Notes from the Underground (aka Unhinged Ramblings from a Real New Yorker)

I recently received an email from a reader, Aaron Weiss of… ahem, cough, cough… New York.  As you might have guessed from his name, Aaron is a fellow BBQ Jew.  He visited North Carolina recently and gave me a full run down on the rather substantial BBQ-related portion of his itinerary.  Check out Aaron’s reviews of The Pit and Allen & Son’s below.  Note that I edited his report slightly just to remove some non-BBQ commentary that diluted from the pig-centric focus of this website.  Once you’re done reading Aaron’s interesting report, check out his other writings here.

As I prepare to head back to NY in the morning after being here in the Durham area this week, I wanted to share my experiences. In a perfect world, I would have eaten at a dozen bbq places and be able to write a comparative tome.  [Editor’s note: In a perfect world pig grease would heal the sick and give sight to the blind.  And maybe it does.]  But unfortunately I can’t eat like that anymore.

Last year we’d been here on our first trip to the area and had eaten at the Barbecue Joint in Chapel Hill and also Allen & Son. At that time we really liked the Barbecue Joint. I know you gave it a lackluster review, and I certainly would not pretend to disagree with your wisdom [Editor: They don’t have sarcasm in New York, right?]. I do think their pork was quite good on our particular visit (in fact, we went there twice on that trip). When we hit Allen & Son that time, I think we were a little porked out. I remember liking it, but didn’t remember coming away from it wowed (although I did remember being wowed by the pecan pie).

This year, things worked out a little differently. First of all, the Barbecue Joint is now closed. Apparently this just happened recently. Upon arriving in the area, we made our first stop at Allen & Son. Guess what? This time, we were wowed. Really, really wowed. I’m not saying the food was any different — maybe it was just as good last year and we Continue reading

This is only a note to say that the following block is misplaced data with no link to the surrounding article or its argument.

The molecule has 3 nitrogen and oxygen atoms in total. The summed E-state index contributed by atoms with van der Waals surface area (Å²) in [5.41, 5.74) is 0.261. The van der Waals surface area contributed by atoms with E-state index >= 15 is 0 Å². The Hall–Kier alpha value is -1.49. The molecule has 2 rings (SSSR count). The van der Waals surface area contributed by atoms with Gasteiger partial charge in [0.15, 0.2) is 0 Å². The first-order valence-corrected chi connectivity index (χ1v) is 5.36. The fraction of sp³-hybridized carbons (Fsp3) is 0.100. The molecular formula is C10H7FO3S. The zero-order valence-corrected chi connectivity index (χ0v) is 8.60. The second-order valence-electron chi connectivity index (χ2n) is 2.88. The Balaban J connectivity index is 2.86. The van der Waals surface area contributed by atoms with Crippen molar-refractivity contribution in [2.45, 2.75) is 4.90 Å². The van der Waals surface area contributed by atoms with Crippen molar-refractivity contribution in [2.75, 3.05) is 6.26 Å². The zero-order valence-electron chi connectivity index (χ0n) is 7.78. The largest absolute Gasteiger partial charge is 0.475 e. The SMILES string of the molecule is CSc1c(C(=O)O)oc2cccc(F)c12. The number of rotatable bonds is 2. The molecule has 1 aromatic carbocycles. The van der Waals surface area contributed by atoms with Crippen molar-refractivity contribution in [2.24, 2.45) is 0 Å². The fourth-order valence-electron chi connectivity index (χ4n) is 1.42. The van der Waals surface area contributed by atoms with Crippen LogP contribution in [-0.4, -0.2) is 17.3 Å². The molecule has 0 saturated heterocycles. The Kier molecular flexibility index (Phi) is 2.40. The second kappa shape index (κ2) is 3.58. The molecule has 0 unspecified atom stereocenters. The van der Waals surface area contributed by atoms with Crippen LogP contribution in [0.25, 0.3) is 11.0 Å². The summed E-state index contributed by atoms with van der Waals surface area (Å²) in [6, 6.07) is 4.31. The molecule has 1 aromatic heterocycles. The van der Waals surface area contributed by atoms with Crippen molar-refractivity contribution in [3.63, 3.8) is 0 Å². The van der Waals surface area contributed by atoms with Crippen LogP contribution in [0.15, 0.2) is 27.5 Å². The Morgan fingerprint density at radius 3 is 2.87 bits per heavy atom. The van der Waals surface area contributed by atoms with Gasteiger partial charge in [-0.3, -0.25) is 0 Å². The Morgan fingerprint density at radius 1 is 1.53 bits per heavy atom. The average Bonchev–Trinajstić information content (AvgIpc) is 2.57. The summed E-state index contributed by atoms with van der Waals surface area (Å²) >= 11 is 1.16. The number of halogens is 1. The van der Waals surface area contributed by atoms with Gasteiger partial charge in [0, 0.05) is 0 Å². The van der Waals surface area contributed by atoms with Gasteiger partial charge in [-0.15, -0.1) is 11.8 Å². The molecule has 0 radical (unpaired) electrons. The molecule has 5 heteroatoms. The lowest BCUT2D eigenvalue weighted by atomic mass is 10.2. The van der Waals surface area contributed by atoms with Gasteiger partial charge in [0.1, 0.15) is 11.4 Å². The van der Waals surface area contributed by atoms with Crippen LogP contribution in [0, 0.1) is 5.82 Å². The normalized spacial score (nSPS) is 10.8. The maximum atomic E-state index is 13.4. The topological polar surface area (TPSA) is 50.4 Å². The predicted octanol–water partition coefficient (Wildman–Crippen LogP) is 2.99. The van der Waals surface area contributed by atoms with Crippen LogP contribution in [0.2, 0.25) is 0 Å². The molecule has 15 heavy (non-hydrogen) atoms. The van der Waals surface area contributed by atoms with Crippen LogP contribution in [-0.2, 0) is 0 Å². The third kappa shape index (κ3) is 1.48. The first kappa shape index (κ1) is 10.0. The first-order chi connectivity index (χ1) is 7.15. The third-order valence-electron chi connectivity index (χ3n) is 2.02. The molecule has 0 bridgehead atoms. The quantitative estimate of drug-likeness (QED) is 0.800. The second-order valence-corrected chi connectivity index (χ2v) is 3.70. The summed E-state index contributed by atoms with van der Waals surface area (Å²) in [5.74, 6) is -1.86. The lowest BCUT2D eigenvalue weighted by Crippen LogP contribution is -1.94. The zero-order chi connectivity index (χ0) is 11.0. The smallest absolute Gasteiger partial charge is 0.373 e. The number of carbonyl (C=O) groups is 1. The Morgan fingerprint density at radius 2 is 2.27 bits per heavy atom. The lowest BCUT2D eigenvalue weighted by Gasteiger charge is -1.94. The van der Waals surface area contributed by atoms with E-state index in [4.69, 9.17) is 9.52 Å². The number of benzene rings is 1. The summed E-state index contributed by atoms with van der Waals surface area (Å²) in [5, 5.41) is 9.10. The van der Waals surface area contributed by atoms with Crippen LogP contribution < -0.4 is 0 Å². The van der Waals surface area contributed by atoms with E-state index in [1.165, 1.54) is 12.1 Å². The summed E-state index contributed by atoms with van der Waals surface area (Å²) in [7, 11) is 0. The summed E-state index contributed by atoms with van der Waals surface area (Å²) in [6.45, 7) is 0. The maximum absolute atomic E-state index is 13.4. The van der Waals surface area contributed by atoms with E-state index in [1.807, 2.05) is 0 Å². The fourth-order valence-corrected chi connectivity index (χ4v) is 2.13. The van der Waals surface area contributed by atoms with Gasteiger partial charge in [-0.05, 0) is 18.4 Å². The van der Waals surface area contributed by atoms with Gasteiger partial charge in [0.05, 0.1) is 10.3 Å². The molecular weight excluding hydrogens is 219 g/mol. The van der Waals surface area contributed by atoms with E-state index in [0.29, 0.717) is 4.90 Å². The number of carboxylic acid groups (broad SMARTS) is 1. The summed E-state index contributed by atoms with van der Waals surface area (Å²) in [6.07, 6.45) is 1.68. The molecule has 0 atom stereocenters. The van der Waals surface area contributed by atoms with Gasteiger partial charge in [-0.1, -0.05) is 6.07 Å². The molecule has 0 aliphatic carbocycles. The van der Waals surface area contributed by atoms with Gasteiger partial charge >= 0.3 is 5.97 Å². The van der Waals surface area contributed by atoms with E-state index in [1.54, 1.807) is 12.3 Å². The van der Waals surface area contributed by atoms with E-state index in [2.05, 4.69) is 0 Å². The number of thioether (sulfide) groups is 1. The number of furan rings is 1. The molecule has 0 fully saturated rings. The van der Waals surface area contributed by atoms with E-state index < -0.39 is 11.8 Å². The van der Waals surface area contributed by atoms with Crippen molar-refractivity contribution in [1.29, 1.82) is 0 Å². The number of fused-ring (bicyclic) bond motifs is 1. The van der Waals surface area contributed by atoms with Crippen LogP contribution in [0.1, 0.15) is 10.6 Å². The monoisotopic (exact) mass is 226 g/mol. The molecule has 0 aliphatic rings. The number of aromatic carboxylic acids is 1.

The Barbecue Joint in Chapel Hill Kaput?


A few alert readers have written in to let us know that The Barbecue Joint in Chapel Hill appears to have closed several weeks ago.  Since then we have been working hard–or at least hardly working–to confirm this rumor.  Sure enough, the doors to the restaurant are closed and there is a sign from the Sheriff’s department saying that anyone who enters the restaurant is trespassing, or something to that effect. 

Recently we heard from a highly placed source (given the Watergate-esque nature of this story we will refer to this source as “Hush Puppy” to protect his/her identity), who confirmed the joint’s closing.  Hush Puppy told us, “they’re flat out of business and the lock on the door is the landlord’s, for non-payment of rent.  Apparently they got over-extended… The scheme for raising money by offering $2,000 worth of future food for $1,000 now was made necessary by some major backers pulling the plug.”